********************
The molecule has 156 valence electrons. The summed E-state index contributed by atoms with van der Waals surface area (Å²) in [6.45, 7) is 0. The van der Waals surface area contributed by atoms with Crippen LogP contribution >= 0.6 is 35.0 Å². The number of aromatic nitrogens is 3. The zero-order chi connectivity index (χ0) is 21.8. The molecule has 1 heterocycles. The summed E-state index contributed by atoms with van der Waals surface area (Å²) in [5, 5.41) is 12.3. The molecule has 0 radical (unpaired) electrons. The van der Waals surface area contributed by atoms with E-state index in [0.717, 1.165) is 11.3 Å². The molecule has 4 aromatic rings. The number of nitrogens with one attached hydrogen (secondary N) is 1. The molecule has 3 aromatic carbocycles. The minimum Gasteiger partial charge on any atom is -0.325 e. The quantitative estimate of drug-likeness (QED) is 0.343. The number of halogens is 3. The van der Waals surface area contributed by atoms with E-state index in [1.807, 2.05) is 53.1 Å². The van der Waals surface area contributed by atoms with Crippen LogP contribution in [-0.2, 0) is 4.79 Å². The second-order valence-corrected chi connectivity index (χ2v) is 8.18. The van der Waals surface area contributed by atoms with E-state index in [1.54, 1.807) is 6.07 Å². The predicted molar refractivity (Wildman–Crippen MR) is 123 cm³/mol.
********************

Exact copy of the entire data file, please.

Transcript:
The molecule has 156 valence electrons. The summed E-state index contributed by atoms with van der Waals surface area (Å²) in [6.45, 7) is 0. The van der Waals surface area contributed by atoms with Crippen LogP contribution >= 0.6 is 35.0 Å². The number of aromatic nitrogens is 3. The zero-order chi connectivity index (χ0) is 21.8. The molecule has 1 heterocycles. The summed E-state index contributed by atoms with van der Waals surface area (Å²) in [5, 5.41) is 12.3. The molecule has 0 radical (unpaired) electrons. The van der Waals surface area contributed by atoms with E-state index in [0.717, 1.165) is 11.3 Å². The molecule has 4 aromatic rings. The number of nitrogens with one attached hydrogen (secondary N) is 1. The molecule has 3 aromatic carbocycles. The minimum Gasteiger partial charge on any atom is -0.325 e. The quantitative estimate of drug-likeness (QED) is 0.343. The number of halogens is 3. The van der Waals surface area contributed by atoms with E-state index in [1.807, 2.05) is 53.1 Å². The van der Waals surface area contributed by atoms with Crippen LogP contribution in [-0.2, 0) is 4.79 Å². The second-order valence-corrected chi connectivity index (χ2v) is 8.18. The van der Waals surface area contributed by atoms with E-state index in [1.54, 1.807) is 6.07 Å². The predicted molar refractivity (Wildman–Crippen MR) is 123 cm³/mol.